It's just a lot rougher than you seem to want to believe -- not so much "intent" as "Yeah, this might work." Fans make such a big deal over "creators' intent," whereas we creators are just floundering along, making up crap as we go and hoping it doesn't turn out to be a complete mess. Usually our only intent is to get to the deadline with something resembling a coherent work. And even then, what we turn in is often just what we had to settle for when time ran out.


If someone doesn't personally like the idea then fine, they're entitled to their opinion.
That's not what I'm talking about at all. It's not about this one idea, it's about clarifying how creativity works.


The whole point of the Writer's Guide was to give writers some direction and sense of consistency of how things were shown aboard the fictional ship.
Sure, but not to the point that it limits them. Every creation evolves and changes. Every writers' guide contains suggestions that get ignored as well as ones that get used. Like I said, they're the paints on the palette. Potential, not intent. They're there to be used if they're needed, but they're optional.
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Old August 9 2013, 04:13 PM   #22
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Re: TOS' holodeck...food for thought...

There could have been many generations of the "holodeck" that had some very drastically different forms of function over the decades.

TOS "Entertainment Center" (Generation 1)
6 panel holography projected enviroment with gentle air pressure jets, speaker arrays and fine atmospheric enhancement "mists" to stimulate senses.

TAS "Holographic environmental simulator" (Generation 2+)
Similar to the above, but with micro-gravity units, enviroment mists of more complexity, multiple independent layers of projection to give depth perception and greater ability to fool the eye.

With some very loosely generated dense air pockets and non-inhalant micro-particles that can give the sensation of matter on the skin.

Then a few refinements, largely to the TOS/TAS versions.

TNG "HoloDeck" (Generation 5?6?)
A breakthrough that allows actual forcefields, photonic active surfaces, far greater resolution, vastly more powerful simulations, generated semi-solid matter, atmospheric effects generated from artificial molecular constructs. All of it based off the much more recent invention of the Replicator.

Something like that?
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Old August 9 2013, 04:16 PM   #23
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Re: TOS' holodeck...food for thought...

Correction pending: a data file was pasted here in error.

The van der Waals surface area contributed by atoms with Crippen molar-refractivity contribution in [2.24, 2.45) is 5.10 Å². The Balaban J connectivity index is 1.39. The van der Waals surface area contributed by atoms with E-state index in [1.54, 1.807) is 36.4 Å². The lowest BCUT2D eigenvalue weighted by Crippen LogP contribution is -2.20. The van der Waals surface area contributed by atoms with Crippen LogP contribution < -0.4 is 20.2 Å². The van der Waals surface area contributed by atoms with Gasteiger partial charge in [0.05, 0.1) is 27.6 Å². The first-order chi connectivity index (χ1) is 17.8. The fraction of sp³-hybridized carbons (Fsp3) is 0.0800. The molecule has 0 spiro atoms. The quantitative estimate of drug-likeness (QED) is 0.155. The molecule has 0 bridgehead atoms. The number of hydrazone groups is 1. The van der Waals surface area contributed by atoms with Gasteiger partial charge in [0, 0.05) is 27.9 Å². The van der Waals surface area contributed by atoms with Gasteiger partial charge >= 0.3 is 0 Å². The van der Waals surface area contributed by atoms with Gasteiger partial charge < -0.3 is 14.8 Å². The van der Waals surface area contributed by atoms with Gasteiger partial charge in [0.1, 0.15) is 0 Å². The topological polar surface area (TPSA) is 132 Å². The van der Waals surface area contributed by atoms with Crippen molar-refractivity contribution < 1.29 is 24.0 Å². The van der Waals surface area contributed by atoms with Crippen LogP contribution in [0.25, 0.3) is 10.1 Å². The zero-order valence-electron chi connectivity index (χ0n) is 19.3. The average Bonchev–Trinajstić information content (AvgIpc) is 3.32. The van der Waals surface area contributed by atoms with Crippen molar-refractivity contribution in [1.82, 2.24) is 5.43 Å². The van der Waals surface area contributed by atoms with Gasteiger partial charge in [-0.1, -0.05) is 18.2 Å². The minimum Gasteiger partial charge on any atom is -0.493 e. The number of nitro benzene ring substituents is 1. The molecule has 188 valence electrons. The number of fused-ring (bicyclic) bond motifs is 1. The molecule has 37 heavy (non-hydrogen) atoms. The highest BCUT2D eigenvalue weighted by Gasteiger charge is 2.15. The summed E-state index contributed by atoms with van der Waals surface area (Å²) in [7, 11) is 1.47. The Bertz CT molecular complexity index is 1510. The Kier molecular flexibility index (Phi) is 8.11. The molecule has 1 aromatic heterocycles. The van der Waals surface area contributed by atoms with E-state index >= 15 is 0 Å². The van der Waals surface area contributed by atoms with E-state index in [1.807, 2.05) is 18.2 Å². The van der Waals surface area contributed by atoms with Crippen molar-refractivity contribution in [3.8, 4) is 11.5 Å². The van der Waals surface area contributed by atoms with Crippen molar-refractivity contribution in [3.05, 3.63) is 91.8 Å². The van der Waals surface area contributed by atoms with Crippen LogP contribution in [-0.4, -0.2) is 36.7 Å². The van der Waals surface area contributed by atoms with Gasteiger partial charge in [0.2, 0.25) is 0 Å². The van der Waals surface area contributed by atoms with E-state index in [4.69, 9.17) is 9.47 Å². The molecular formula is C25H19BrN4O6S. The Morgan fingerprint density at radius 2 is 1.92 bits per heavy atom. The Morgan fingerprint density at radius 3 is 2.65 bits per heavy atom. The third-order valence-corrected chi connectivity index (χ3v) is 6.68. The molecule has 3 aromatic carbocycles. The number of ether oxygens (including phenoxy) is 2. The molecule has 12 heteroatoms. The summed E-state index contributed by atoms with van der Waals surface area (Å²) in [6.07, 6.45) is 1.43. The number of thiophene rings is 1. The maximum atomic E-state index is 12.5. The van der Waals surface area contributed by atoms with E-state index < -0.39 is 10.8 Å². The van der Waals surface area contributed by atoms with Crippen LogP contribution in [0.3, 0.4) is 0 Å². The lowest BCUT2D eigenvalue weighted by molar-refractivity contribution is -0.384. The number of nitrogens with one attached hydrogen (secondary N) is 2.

^^ Which makes more sense than the TNG holodeck springing into being overnight fully formed.
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Old August 9 2013, 04:21 PM   #24
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Re: TOS' holodeck...food for thought...

It's always been my impression that the holodeck was a major step up in something that had already existed.

I knew TAS had depicted the technology as far back as 1973, but I wasn't aware of the 1968 proposal.

But it means they certaintly knew about it and had envisioned it being a 23rd century invention over a decade before TNG was worked on.

Riker's reaction is based more on how improved the effect of being on the holodeck is, rather than floored at the idea it exists, at least to me.
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Old August 9 2013, 05:16 PM   #25
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Re: TOS' holodeck...food for thought...

Movies today are basically the exact same as back in the days of the Brothers Lumiére, too. Except for incremental upgrades that sort of transcend the whole experience...

Movies without sound are obviously lacking in realism. Movies without color remain unconvincing. Movies with lots of grain to them, and with unrealistic colors, are still unsatisfactory. Movies that appear flat on the screen don't impress us. And soon enough, movies that cannot be walked into will be so unrealistic that we reject them as entertainment.

Riker's statement makes perfect sense in these terms. He's expressly impressed with quality, not with existence, after all.

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Old August 9 2013, 05:56 PM   #26
Redfern
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Re: TOS' holodeck...food for thought...

From a real world production standpoint, I don't see why a "primitive" (first generation) holo-deck could NOT have been depicted in the original series.